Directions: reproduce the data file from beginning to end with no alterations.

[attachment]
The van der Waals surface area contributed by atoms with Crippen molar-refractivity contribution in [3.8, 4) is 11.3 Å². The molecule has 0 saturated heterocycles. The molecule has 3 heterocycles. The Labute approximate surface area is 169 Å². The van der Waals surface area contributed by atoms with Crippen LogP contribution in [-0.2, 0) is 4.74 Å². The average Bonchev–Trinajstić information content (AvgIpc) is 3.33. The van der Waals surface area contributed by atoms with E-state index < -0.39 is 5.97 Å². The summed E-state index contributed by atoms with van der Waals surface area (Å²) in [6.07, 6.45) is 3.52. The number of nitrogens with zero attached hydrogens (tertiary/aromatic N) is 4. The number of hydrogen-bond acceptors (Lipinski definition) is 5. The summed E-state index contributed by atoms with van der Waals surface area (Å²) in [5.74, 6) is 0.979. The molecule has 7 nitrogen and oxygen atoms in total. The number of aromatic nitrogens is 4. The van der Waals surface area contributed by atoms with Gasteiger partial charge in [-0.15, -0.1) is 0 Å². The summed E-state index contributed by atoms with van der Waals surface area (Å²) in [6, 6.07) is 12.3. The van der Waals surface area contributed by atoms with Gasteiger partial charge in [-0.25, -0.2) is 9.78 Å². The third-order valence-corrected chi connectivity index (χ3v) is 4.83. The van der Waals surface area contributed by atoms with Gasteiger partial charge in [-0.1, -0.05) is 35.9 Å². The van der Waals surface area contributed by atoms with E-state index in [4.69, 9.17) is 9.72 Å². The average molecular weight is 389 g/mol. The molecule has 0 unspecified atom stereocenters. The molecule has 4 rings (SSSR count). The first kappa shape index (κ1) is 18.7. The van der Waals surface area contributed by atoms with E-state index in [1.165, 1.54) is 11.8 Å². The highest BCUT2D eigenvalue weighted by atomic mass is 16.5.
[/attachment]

The van der Waals surface area contributed by atoms with Crippen molar-refractivity contribution in [3.8, 4) is 11.3 Å². The molecule has 0 saturated heterocycles. The molecule has 3 heterocycles. The Labute approximate surface area is 169 Å². The van der Waals surface area contributed by atoms with Crippen LogP contribution in [-0.2, 0) is 4.74 Å². The average Bonchev–Trinajstić information content (AvgIpc) is 3.33. The van der Waals surface area contributed by atoms with E-state index < -0.39 is 5.97 Å². The summed E-state index contributed by atoms with van der Waals surface area (Å²) in [6.07, 6.45) is 3.52. The number of nitrogens with zero attached hydrogens (tertiary/aromatic N) is 4. The number of hydrogen-bond acceptors (Lipinski definition) is 5. The summed E-state index contributed by atoms with van der Waals surface area (Å²) in [5.74, 6) is 0.979. The molecule has 7 nitrogen and oxygen atoms in total. The number of aromatic nitrogens is 4. The van der Waals surface area contributed by atoms with Gasteiger partial charge in [-0.15, -0.1) is 0 Å². The summed E-state index contributed by atoms with van der Waals surface area (Å²) in [6, 6.07) is 12.3. The van der Waals surface area contributed by atoms with Gasteiger partial charge in [-0.25, -0.2) is 9.78 Å². The third-order valence-corrected chi connectivity index (χ3v) is 4.83. The van der Waals surface area contributed by atoms with Gasteiger partial charge in [-0.1, -0.05) is 35.9 Å². The van der Waals surface area contributed by atoms with E-state index in [4.69, 9.17) is 9.72 Å². The average molecular weight is 389 g/mol. The molecule has 0 unspecified atom stereocenters. The molecule has 4 rings (SSSR count). The first kappa shape index (κ1) is 18.7. The van der Waals surface area contributed by atoms with E-state index in [1.165, 1.54) is 11.8 Å². The highest BCUT2D eigenvalue weighted by atomic mass is 16.5.